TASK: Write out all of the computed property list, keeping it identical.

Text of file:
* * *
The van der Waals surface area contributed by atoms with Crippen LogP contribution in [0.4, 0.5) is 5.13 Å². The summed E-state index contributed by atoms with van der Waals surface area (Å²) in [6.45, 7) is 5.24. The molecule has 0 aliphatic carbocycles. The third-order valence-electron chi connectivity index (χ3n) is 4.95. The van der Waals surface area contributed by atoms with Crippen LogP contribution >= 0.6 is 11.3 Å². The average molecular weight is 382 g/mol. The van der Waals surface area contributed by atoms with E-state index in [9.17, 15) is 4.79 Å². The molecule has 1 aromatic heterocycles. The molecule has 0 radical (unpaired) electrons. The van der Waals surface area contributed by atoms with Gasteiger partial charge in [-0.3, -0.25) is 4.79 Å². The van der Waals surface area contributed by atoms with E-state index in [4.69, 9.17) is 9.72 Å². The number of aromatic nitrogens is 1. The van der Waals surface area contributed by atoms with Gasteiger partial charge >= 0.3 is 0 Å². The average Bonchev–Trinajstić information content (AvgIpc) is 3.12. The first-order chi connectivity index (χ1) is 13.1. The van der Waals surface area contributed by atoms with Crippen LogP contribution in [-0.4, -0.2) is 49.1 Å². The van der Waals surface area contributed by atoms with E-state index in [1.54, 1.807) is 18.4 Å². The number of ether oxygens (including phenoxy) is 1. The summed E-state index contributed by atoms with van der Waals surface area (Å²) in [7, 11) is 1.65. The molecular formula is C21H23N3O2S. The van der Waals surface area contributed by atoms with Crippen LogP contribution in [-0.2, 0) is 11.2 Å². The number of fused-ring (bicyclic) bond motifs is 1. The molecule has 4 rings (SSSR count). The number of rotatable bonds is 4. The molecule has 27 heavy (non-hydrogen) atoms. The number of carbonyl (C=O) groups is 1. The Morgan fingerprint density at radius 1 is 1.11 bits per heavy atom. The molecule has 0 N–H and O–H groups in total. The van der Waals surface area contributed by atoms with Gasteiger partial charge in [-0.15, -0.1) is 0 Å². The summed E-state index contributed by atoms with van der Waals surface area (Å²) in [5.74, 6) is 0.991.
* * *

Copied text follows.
The van der Waals surface area contributed by atoms with Crippen LogP contribution in [0.4, 0.5) is 5.13 Å². The summed E-state index contributed by atoms with van der Waals surface area (Å²) in [6.45, 7) is 5.24. The molecule has 0 aliphatic carbocycles. The third-order valence-electron chi connectivity index (χ3n) is 4.95. The van der Waals surface area contributed by atoms with Crippen LogP contribution >= 0.6 is 11.3 Å². The average molecular weight is 382 g/mol. The van der Waals surface area contributed by atoms with E-state index in [9.17, 15) is 4.79 Å². The molecule has 1 aromatic heterocycles. The molecule has 0 radical (unpaired) electrons. The van der Waals surface area contributed by atoms with Gasteiger partial charge in [-0.3, -0.25) is 4.79 Å². The van der Waals surface area contributed by atoms with E-state index in [4.69, 9.17) is 9.72 Å². The number of aromatic nitrogens is 1. The van der Waals surface area contributed by atoms with Gasteiger partial charge >= 0.3 is 0 Å². The average Bonchev–Trinajstić information content (AvgIpc) is 3.12. The first-order chi connectivity index (χ1) is 13.1. The van der Waals surface area contributed by atoms with Crippen LogP contribution in [-0.4, -0.2) is 49.1 Å². The van der Waals surface area contributed by atoms with E-state index in [1.54, 1.807) is 18.4 Å². The number of ether oxygens (including phenoxy) is 1. The summed E-state index contributed by atoms with van der Waals surface area (Å²) in [7, 11) is 1.65. The molecular formula is C21H23N3O2S. The van der Waals surface area contributed by atoms with Crippen LogP contribution in [-0.2, 0) is 11.2 Å². The number of fused-ring (bicyclic) bond motifs is 1. The molecule has 4 rings (SSSR count). The number of rotatable bonds is 4. The molecule has 27 heavy (non-hydrogen) atoms. The number of carbonyl (C=O) groups is 1. The Morgan fingerprint density at radius 1 is 1.11 bits per heavy atom. The molecule has 0 N–H and O–H groups in total. The van der Waals surface area contributed by atoms with Gasteiger partial charge in [-0.15, -0.1) is 0 Å². The summed E-state index contributed by atoms with van der Waals surface area (Å²) in [5.74, 6) is 0.991.